ERIC Number: EJ1077699
Record Type: Journal
Publication Date: 2015-Nov
Abstractor: As Provided
Reference Count: N/A
Effects of Degree of Segmentation and Learner Disposition on Multimedia Learning
Doolittle, Peter E.; Bryant, Lauren H.; Chittum, Jessica R.
British Journal of Educational Technology, v46 n6 p1333-1343 Nov 2015
The construction of asynchronous learning environments often involves the creation of self-paced multimedia instructional episodes that provide the learner with control over the pacing of instruction (segmentation); however, does the amount of segmentation impact learning? This study explored the effects of the degree of segmentation on recall and application of new knowledge and the nature of learner dispositions toward segmentation. Undergraduate students (n?=?212) were randomly assigned to engage in a 9-minute multimedia tutorial (ie, instructionally designed video-based presentation) addressing historical inquiry that was divided into 1, 7, 14 or 28 segments (degree of segmentation) where students had control over when each segment began via a "Continue" button. Students' dispositions toward the segmentation--helped learning, made learning easier, made learning confusing, was annoying or seemed appropriate--were also measured. Results indicated that increased segmentation facilitated recall and application; however, learners perceived a high degree of segmentation (28 segments) more negatively. Overall, these results indicate that increased segmentation within a multimedia instructional environment has a positive influence on recall and application, regardless of the learner's disposition toward the segmentation.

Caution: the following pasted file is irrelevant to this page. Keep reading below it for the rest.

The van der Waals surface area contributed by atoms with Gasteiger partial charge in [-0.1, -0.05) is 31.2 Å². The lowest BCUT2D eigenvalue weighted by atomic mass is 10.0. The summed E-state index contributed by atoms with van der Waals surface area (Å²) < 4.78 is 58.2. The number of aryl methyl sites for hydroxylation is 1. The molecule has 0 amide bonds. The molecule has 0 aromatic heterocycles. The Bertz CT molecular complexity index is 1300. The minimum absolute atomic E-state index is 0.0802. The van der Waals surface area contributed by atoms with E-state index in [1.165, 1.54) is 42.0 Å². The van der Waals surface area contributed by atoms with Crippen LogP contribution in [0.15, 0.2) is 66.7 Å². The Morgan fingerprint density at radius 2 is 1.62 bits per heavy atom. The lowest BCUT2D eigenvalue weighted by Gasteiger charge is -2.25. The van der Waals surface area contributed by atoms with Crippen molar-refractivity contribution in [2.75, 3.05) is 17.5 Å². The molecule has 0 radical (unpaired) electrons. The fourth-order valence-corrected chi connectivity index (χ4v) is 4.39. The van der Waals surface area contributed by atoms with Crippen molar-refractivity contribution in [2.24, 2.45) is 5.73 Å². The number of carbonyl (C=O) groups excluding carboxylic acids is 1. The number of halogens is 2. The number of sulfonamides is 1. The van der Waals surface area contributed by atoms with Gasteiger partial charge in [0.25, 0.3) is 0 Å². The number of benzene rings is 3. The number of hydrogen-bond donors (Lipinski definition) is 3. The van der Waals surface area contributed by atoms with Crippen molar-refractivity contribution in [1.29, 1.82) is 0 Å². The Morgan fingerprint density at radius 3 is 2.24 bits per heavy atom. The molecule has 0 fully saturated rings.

Descriptors: Multimedia Instruction, Asynchronous Communication, Pacing, Learner Controlled Instruction, Learning Processes, Outcomes of Education, Undergraduate Students, Intelligent Tutoring Systems, Personality Traits, Recall (Psychology)
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Publication Type: Journal Articles; Reports - Research
Education Level: Higher Education; Postsecondary Education
Authoring Institution: N/A